Here is our unboxing video of the XFX Radeon RX 470 RS Black Edition graphics card. This is exactly what you can expect if you purchase one.

The XFX Radeon RX 470 RS Black Edition graphics card comes in an overly large cardboard box. Inside, you will only find the XFX Radeon RX 470 RS Black Edition graphics card, a combined installation guide and warranty card leaflet, a driver CD and a 4-pin to 6-pin power adaptor.

 

The XFX Radeon RX 470 RS Black Edition Overview

In this video, we are going to take a quick look at the XFX Radeon RX 470 RS Black Edition graphics card, and its unique Ghost 4.0 cooler.

Next Page > XFX Radeon RX 470 RS Black Edition Up Close, Ghost 4.0 Cooler

 

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The XFX Radeon RX 470 RS Black Edition Up Close

The XFX Radeon RX 470 RS Black Edition is a large card – the same size as the AMD Radeon RX 480. The shroud of the XFX Ghost 4.0 cooler extends a little over the card itself, to accommodate the two large 85mm fans. The back is protected and stiffened by a solid aluminium backplate, which also serves as a secondary heatsink.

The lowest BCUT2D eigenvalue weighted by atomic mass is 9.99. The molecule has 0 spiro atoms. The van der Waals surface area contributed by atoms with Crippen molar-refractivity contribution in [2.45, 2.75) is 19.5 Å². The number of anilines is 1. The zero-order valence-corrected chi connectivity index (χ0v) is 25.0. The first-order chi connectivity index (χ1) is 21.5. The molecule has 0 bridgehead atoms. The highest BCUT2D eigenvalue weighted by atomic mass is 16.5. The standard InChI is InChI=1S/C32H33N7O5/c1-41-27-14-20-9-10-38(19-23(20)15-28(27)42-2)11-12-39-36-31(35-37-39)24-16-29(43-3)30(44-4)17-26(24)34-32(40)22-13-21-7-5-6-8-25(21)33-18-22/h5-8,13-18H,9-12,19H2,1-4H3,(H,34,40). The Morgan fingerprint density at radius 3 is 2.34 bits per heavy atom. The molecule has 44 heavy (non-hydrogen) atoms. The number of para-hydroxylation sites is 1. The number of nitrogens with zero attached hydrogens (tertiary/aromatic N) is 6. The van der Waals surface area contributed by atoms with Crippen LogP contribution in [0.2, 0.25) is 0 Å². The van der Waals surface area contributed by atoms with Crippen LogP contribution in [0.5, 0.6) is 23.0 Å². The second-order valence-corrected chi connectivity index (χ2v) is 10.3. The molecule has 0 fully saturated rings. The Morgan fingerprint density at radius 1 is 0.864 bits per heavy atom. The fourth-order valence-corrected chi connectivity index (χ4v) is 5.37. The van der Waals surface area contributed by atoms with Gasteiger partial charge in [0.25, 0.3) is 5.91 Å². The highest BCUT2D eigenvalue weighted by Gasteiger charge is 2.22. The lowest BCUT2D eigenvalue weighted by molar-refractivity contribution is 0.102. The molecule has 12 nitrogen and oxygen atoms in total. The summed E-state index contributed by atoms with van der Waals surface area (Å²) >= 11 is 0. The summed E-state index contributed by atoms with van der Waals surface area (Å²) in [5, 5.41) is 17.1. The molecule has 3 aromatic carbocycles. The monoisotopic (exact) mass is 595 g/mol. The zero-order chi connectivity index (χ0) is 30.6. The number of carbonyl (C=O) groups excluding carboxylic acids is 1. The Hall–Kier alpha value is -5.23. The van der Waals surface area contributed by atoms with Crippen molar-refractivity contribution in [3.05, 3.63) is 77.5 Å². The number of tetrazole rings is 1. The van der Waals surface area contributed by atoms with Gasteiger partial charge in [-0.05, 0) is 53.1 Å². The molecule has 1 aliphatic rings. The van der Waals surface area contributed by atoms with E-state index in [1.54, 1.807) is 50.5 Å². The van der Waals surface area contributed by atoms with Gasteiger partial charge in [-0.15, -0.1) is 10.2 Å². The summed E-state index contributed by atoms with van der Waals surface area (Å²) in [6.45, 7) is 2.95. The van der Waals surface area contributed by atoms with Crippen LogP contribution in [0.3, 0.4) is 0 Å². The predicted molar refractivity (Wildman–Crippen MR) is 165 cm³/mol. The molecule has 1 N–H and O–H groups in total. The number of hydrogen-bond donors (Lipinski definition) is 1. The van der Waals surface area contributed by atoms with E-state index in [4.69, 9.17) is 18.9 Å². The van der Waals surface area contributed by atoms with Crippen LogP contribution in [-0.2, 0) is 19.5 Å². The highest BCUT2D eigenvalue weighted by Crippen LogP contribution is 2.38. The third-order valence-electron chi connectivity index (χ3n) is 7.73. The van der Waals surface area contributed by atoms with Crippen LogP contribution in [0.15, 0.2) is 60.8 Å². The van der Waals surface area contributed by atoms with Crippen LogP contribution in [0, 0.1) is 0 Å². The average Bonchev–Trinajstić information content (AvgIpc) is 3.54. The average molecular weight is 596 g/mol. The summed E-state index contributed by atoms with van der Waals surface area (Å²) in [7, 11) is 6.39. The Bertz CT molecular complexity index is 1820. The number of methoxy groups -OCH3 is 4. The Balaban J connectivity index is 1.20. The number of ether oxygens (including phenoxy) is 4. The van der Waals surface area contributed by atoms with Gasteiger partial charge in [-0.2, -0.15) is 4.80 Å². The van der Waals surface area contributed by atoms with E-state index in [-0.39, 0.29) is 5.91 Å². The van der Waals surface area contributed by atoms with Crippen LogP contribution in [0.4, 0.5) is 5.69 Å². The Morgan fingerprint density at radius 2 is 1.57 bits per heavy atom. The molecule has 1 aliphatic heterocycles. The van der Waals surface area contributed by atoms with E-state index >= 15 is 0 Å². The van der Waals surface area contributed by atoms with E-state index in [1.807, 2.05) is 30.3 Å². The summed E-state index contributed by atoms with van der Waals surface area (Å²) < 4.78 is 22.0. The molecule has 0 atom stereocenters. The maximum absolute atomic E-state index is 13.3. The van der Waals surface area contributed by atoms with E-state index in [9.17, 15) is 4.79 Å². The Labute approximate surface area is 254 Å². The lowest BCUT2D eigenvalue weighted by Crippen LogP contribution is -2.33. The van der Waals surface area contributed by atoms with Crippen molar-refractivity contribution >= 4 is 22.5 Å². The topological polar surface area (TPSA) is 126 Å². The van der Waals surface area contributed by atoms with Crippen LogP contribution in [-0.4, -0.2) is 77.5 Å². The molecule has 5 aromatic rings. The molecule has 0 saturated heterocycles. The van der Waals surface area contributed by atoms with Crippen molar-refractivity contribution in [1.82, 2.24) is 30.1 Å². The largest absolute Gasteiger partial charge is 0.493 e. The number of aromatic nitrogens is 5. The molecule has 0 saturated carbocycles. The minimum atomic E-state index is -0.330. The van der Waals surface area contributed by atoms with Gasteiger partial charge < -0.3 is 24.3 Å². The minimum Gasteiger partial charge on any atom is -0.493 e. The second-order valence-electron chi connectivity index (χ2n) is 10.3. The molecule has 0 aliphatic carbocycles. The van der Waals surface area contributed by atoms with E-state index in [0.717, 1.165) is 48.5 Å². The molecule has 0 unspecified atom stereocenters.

The XFX logo is etched into the backplate, with a white XFX logo on the top of the shroud. However, case modders should note that it does not have any LED lighting – the XFX logo will not light up when the card is powered up. The third XFX logo can be found as part of the exhaust vent, next to the DVI port.

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The XFX Ghost 4.0 Cooler